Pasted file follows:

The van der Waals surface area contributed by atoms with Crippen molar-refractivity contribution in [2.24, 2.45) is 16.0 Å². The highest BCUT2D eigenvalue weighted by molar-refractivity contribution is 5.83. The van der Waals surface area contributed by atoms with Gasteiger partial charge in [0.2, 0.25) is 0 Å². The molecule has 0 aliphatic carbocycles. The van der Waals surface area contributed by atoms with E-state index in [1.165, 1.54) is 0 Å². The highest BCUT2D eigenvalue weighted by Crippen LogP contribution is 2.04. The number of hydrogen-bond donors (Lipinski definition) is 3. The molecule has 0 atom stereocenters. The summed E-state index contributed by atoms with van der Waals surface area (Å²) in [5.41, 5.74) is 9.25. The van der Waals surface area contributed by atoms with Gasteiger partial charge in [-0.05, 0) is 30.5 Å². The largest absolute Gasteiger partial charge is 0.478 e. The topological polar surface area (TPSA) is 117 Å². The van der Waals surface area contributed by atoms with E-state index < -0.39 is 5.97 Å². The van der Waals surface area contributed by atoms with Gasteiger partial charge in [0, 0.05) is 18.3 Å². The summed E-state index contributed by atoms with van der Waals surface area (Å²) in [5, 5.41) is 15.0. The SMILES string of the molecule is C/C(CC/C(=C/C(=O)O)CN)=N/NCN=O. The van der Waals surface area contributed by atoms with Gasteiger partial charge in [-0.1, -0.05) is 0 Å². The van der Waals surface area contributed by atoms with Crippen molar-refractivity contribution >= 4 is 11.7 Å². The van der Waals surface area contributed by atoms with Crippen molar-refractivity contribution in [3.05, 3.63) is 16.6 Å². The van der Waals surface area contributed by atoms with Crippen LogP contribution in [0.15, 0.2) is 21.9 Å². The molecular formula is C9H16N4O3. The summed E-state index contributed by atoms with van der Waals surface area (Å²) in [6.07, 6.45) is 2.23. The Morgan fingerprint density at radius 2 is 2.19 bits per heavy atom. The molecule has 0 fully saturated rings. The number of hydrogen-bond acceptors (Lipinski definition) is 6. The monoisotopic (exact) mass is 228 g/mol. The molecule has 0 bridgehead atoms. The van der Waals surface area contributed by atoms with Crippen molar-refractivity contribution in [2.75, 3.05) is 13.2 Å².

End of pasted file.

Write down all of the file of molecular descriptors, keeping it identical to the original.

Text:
The van der Waals surface area contributed by atoms with Crippen molar-refractivity contribution in [2.24, 2.45) is 16.0 Å². The highest BCUT2D eigenvalue weighted by molar-refractivity contribution is 5.83. The van der Waals surface area contributed by atoms with Gasteiger partial charge in [0.2, 0.25) is 0 Å². The molecule has 0 aliphatic carbocycles. The van der Waals surface area contributed by atoms with E-state index in [1.165, 1.54) is 0 Å². The highest BCUT2D eigenvalue weighted by Crippen LogP contribution is 2.04. The number of hydrogen-bond donors (Lipinski definition) is 3. The molecule has 0 atom stereocenters. The summed E-state index contributed by atoms with van der Waals surface area (Å²) in [5.41, 5.74) is 9.25. The van der Waals surface area contributed by atoms with Gasteiger partial charge in [-0.05, 0) is 30.5 Å². The largest absolute Gasteiger partial charge is 0.478 e. The topological polar surface area (TPSA) is 117 Å². The van der Waals surface area contributed by atoms with E-state index < -0.39 is 5.97 Å². The van der Waals surface area contributed by atoms with Gasteiger partial charge in [0, 0.05) is 18.3 Å². The summed E-state index contributed by atoms with van der Waals surface area (Å²) in [5, 5.41) is 15.0. The SMILES string of the molecule is C/C(CC/C(=C/C(=O)O)CN)=N/NCN=O. The van der Waals surface area contributed by atoms with Gasteiger partial charge in [-0.1, -0.05) is 0 Å². The van der Waals surface area contributed by atoms with Crippen molar-refractivity contribution >= 4 is 11.7 Å². The van der Waals surface area contributed by atoms with Crippen molar-refractivity contribution in [3.05, 3.63) is 16.6 Å². The van der Waals surface area contributed by atoms with Crippen LogP contribution in [0.15, 0.2) is 21.9 Å². The molecular formula is C9H16N4O3. The summed E-state index contributed by atoms with van der Waals surface area (Å²) in [6.07, 6.45) is 2.23. The Morgan fingerprint density at radius 2 is 2.19 bits per heavy atom. The molecule has 0 fully saturated rings. The number of hydrogen-bond acceptors (Lipinski definition) is 6. The monoisotopic (exact) mass is 228 g/mol. The molecule has 0 bridgehead atoms. The van der Waals surface area contributed by atoms with Crippen molar-refractivity contribution in [2.75, 3.05) is 13.2 Å².